National Geographic : 1977 May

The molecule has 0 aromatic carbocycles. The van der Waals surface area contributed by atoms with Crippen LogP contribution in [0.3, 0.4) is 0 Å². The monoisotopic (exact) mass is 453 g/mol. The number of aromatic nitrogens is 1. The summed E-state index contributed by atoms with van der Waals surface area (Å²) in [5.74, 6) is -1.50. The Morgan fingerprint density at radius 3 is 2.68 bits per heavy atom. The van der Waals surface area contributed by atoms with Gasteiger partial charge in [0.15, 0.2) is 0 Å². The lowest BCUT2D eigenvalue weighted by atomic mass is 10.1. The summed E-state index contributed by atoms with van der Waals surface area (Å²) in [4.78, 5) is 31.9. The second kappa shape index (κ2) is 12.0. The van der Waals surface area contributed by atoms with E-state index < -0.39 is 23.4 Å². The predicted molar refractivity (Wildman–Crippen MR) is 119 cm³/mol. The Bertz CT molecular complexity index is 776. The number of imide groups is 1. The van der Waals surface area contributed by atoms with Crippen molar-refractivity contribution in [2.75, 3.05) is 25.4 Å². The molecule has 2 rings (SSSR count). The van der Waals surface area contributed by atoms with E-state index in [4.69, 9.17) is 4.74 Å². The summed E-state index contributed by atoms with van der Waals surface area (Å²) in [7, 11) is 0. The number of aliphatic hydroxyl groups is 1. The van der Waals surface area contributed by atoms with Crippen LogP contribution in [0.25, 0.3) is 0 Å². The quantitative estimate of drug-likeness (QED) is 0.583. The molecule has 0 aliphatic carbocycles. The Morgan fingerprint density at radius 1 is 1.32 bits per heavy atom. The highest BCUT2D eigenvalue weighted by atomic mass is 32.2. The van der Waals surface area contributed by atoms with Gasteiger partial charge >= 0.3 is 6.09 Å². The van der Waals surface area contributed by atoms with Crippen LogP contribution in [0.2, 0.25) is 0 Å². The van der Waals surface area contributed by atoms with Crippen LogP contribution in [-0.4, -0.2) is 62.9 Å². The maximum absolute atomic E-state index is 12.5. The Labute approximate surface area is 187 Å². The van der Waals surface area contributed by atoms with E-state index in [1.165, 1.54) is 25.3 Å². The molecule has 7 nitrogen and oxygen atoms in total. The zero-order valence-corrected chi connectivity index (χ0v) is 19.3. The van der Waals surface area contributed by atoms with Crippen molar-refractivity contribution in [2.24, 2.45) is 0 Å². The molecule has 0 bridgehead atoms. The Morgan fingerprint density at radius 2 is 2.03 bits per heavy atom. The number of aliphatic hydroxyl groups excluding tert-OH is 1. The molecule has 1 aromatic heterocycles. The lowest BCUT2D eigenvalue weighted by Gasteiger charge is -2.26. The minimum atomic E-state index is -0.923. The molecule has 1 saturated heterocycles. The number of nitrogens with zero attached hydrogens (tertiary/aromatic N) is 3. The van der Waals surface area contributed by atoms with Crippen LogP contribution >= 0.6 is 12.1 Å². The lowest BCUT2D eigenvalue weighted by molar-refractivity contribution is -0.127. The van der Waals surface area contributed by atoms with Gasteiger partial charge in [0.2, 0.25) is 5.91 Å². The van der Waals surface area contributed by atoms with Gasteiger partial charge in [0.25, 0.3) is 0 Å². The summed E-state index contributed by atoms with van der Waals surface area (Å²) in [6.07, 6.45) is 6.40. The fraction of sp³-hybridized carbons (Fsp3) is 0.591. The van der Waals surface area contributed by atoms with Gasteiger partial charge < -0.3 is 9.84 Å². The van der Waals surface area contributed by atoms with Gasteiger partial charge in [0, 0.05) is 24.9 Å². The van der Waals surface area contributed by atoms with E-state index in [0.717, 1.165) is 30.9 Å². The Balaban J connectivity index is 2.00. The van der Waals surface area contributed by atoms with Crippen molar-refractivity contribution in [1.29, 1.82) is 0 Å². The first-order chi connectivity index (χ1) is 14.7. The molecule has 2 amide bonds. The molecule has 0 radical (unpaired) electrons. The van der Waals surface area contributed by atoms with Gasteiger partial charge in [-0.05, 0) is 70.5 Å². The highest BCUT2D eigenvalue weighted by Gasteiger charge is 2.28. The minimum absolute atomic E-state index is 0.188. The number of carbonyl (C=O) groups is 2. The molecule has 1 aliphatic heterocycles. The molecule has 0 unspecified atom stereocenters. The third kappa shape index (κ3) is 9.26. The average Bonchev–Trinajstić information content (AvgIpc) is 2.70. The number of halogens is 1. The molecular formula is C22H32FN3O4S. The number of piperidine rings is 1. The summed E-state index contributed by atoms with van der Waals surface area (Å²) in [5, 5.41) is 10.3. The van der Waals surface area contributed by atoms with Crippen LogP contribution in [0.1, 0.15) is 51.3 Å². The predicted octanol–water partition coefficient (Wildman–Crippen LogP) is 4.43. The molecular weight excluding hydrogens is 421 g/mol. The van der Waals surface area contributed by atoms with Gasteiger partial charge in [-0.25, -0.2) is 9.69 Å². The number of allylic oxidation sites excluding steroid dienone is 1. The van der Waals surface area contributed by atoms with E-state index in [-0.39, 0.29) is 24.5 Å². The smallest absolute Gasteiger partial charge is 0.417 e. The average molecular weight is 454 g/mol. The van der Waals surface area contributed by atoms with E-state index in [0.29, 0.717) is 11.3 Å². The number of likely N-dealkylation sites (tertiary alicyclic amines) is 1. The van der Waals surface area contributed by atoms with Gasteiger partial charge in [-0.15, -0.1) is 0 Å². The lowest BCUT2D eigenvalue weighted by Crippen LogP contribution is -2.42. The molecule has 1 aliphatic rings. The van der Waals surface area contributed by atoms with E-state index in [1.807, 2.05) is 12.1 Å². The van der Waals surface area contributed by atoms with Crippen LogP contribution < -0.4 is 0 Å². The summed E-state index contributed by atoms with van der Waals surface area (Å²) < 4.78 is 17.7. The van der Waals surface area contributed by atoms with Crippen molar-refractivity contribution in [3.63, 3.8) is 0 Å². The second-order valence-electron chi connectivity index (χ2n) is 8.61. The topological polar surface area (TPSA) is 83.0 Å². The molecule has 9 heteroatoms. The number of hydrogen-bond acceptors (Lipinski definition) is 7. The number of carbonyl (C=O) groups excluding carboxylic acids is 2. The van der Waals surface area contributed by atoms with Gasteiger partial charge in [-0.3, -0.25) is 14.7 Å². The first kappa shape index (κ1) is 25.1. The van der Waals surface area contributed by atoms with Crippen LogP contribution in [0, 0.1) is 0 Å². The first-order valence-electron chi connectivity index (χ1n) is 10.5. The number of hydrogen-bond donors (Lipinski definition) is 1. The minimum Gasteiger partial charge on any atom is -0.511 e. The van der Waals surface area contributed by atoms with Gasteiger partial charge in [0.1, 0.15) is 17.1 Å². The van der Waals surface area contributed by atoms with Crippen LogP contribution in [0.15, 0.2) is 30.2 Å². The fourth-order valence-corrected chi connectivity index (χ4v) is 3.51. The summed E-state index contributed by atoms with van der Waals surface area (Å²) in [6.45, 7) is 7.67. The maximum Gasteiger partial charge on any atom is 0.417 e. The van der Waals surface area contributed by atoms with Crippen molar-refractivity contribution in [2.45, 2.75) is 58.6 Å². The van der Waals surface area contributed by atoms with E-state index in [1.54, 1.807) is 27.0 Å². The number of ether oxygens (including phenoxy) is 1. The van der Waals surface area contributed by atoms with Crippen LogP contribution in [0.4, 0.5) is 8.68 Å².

the puffins are nesting in the new lava!" With their color-striped, chisel-like beaks, red rimmed eyes, and black-and-white formal coats, the stubby birds preening and strutting on the rocky ledges resembled tuxedoed clowns. To the Westmann Islanders, they are a symbol of life. During breeding season the birds swarm like gnats around the cliffs, when they are not diving in the sea to catch small fish. Over centuries after an eruption, the accumulation of their droppings and the moss that grows on the lava form the soil that cloaks these sea hills in thick green grass. Hiding in that grass, men try to net the plump birds. "Tomorrow," Pall had said, "we will go puffin catching." On a rare cloudless day, the dinghy strug gled over mountainous pea-green seas to the island of Hrauney, half a mile off Heimaey's northwestern shore. No landing site awaited us, only two ropes dangling from a sheer Making new terra more firma, a youngster scatters hay over a hot spot of tephra. The heat should cause the hay to decompose and the seeds within to germinate. Although it has enough minerals, tephra alone lacks or ganic matter to hold moisture for grass. One frost-coated shoot gains a foothold (above) new life springing from the ashes of calamity. hundred-foot cliff. As the swells rose, the young islander at the helm rammed against the rock. We took turns grabbing the ropes and climbing them hand over hand as we walked up the cliff face. Halfway up the spongy slope above the cliff, we reached the puffin catcher's hut and were greeted by HjAlmar Gudnason. A ship to-shore radio operator at Vestmannaeyjar 11 months of the year, Hjalmar was one of the first to see the volcano spring from the ground on that fateful night in 1973. Now, in happier times, he led us to a notch on the grassy hill side, a perch for puffin catching. Pall tutored me in the use of the oversize butterfly net with an 11-foot handle. "Those flying with fish in their beaks are coming in to feed their young," he pointed out. "Let them pass. Those we catch are nearly all immature birds. The older ones have been tried for and missed, and they learn to avoid the nets." I ensured countless future generations with my strikeouts. Feelings for Home Run Deep I had heard of Hjalmar's reputation as a trumpeter. Later in his hut, at the urging of his friends, he reached under his bunk and withdrew the gleaming instrument. Leaving the little shelter, he walked a dozen steps and faced the slope that curved before us like an amphitheater. Into the evening stillness he blew an American pop tune that alternated smooth melody with the lilting bounce of rag time. Startled puffins on the slope rose in whirring flight. His second number lifted soft, soothing tones, and the birds circled back to roost, settling onto the sod-and-rock shelves. As a lowering sun turned the sea from jade to pewter, I witnessed a remarkable concert by one island dweller to a host of others. Bell clear tones echoed across the little canyon, and puffins in their formal wear waddled forward to stare with an eerie attentiveness at the man with the trumpet below them. Occasionally one stretched and fluttered its wings, as if in applause. When the last notes had died in the air, Hjalmar lowered his instrument and walked back to the hut. "I recognized the first tune," I told him, "but what was the second?" "It is a Vestmannaeyjar song, 'Heima,'" he answered. "It means 'At Home.'" And they were.